How to Charge a New Car Battery

Updated March 23, 2017

Normally, a new car battery does not need to be charged--it is already fully charged. However, if it is necessary to charge a new car battery, you do not need to follow any special procedures. Just follow the procedures required for safely charging any car battery--regardless of age. Always wear protective eye goggles and gloves whenever charging a battery and never allow any of the corrosive residue around the poles of the battery to come into direct contact with your skin. Never smoke or allow an open flame near a battery because this could cause an explosion.

Clean the battery posts if corrosion is on them. Put 2 tbsp of baking soda in a small container and then add enough water to make a thin paste. Brush this paste onto the corrosion (it may bubble and fizz) and wash off with clean water.

Remove the plastic caps over the battery cells unless your battery is maintenance-free and the caps are non-removable. If the caps are removable fill each battery cell with distilled water (never tap water) until the tops of the plates are just covered. Do not overfill. Replace the caps after filling. If your maintenance-free battery shows a red light, then the battery must be replaced, not charged.

Remove the cables connecting the battery to the vehicle. Use a small crescent wrench or box-end wrench to loosen the nuts around the battery connectors and loosen the connectors. Remove the red (+) wire first and then the black (-) wire. Connect the red (+) charger wire to the red (+) post of the battery. Twist the connector slightly to ensure a good connection. Connect the black (-) charger wire to an exposed metal part of the engine block. Twist this connector slightly to ensure a good, solid connection.

Move the charger as far from the battery as the wires allow it to go and then plug it in. Set the charger (if settings are available) to the 12-volt setting at 6 to 12 amps, assuming your vehicle has a 12-volt battery. If your charger only indicates high or low charging, select high for automobile batteries, or low for motorcycle batteries.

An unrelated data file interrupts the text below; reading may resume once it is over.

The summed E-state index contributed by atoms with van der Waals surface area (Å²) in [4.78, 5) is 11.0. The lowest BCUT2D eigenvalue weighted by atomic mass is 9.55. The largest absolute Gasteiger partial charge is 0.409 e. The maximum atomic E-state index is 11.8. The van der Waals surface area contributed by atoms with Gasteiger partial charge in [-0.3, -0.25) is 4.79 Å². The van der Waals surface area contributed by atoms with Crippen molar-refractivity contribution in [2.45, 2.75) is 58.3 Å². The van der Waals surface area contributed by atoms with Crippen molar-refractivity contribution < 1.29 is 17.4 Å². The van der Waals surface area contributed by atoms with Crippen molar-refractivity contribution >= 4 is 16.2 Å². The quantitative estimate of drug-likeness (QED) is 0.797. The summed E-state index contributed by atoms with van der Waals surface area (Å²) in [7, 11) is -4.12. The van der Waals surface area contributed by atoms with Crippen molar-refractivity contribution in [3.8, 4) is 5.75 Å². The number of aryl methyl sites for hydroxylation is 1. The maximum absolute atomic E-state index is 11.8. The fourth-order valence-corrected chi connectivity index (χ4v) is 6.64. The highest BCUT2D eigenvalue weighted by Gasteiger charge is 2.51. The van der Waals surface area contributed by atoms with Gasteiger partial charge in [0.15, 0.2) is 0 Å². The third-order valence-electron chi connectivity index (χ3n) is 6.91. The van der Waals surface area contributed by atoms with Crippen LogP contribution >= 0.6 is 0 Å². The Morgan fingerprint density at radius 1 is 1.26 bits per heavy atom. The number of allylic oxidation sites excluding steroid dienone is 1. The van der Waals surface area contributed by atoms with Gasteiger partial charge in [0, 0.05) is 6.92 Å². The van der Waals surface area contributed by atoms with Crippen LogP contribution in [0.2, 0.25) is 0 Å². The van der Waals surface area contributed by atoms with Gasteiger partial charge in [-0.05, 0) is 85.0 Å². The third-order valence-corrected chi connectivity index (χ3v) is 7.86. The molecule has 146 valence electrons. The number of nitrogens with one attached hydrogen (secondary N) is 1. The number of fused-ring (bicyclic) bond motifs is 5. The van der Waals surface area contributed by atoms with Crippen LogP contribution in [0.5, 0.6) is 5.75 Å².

Unplug the charger and remove the red (+) wire from the battery and then remove the black (-) wire from the vehicle's frame after six hours unless your charger automatically shuts off when the charge is complete. Always unplug the charger first, and then remove the battery cables.

Reconnect the car's battery cables. Connect the red (+) cable first and then the black cable. You will need a small crescent wrench or a box-end wrench to tighten the battery cables.

Start the car and allow it to run for 20 minutes or drive the car for approximately three miles to ensure that the battery has a good charge.


If the battery discharges frequently then the root cause of the problem must be discovered and remedied--simply recharging the battery over and over is not the answer.


Keep your face away from the battery as much as possible. Do not allow other people around the vehicle while the battery is being charged. A new battery can be charged outside the car, following the same procedures. Always charge a battery in a well-ventilated area.

Things You'll Need

  • Baking soda
  • Small container
  • Water
  • Small brush
  • Small crescent wrench or box-end wrench
  • Battery charger
  • Electrical socket
  • Extension cord
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About the Author

Larry Parr has been a full-time professional freelance writer for more than 30 years. For 25 years he wrote cartoons for television, everything from "Smurfs" to "Spider-Man." Today Parr train dogs and write articles on a variety of topics for websites worldwide.